Apple maggot
Click for larger image Apple maggot (Diptera) peeking out of its tunnel in an apple (Malus)

Rhagoletis pomonella is known as the apple maggot fly, the apple fruit fly, or the railroad worm. Apples aren't the only host plants for the apple maggot; they can sometimes be found on blueberries, cherries, pears, and plums as well. Most of the damage caused is to the fruit. Apple maggot is a more serious problem on early-maturing varieties of apples. This insect also causes damage to fruit of ornamental flowering crabapples and hawthorn trees.

Symptoms and Diagnosis

Apple maggot injury will vary among apple cultivars. Fruit may be dimpled or distorted where the female fly has laid eggs. White or yellowish worms emerge from the eggs and are found in the developing fruit. The young larvae tunnel through the fruit, leaving small, brown trails. Small pits may be observed on the skin; these holes are where mature larvae have emerged from the fruit. Infested fruit drop prematurely. If you slice open a fallen fruit, numerous brown thread-like tunnels are evidence of larval feeding damage.

Life Cycle

Pupae overwinter in the soil, and adults begin emerging in late May continuing through August. Eggs are laid on the fruit and larvae will hatch in about three weeks. At 1/4 inch long, the adult is slightly smaller than a common housefly. It has a black body with markings on the legs and white bands across the abdomen. The wings of the adult fly are clear with distinguishing black bands. There may be up to two generations per year.

Integrated Pest Management Strategies

1.Prevent adult flies from laying eggs within the developing fruit. There is no control once the maggots are feeding inside the fruit. Yellow sticky traps for flies can be found in most garden supply shops. Six to eight traps should be hung in a fullsized tree. Do not leave traps in trees for more than a month from the time adults begin to emerge because the traps may attract some beneficials as well.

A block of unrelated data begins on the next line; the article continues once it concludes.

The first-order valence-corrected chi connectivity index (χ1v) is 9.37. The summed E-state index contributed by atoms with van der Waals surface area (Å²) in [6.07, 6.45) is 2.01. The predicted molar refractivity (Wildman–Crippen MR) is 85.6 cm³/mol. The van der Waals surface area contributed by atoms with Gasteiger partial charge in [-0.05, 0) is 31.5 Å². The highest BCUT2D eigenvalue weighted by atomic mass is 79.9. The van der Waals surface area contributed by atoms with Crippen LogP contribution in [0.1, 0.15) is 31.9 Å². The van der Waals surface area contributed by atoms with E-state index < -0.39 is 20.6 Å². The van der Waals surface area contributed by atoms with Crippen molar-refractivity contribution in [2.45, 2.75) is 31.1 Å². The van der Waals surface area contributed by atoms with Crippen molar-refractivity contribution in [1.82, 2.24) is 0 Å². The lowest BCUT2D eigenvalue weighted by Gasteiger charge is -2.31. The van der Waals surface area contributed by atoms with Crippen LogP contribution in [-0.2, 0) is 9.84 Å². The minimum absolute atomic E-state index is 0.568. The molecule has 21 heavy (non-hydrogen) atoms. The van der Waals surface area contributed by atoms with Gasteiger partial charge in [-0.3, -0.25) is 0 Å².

2. Clean up fallen fruit regularly so that larvae don't have a chance to burrow into the ground and pupate, becoming a problem the following season.

3. Avoid planting ‘Cortland’, ‘Wealthy’, ‘Delicious’, and other early-maturing apple varieties because they are the most susceptible varieties.

4. Do not plant hawthorns or crabapples in the vicinity of apple trees because these ornamentals may harbor apple maggots that may also infest the fruit on nearby apple trees.

5. Use chemicals. Pesticides registered for use include carbaryl (Sevin) phosmet (Imidan) esfenvalerate (Ortho Bug-B-Gon Garden and Landscape Insect Killer) and pyrethrins.

Organic Strategies

Strategies 1, 2, 3, and 4 are strictly organic approaches. For an organic approach to Strategies 5, consult the Organic Materials Review Institute (OMRI™) for appropriate pyrethrin products.

More images:

Click for larger image
Trails or tunnels in an apple (Malus) eaten by the larva of the apple maggot (Diptera)
Click for larger image
Trails or tunnels in an apple (Malus)made by an apple maggot--the larva of a fly (Diptera); rot is also apparent
Click for larger image
Red apple maggot sticky trap for trapping adult flies (Diptera)
Click for larger image
Red apple maggot sticky trap for trapping adult flies (Diptera) hanging in an apple tree.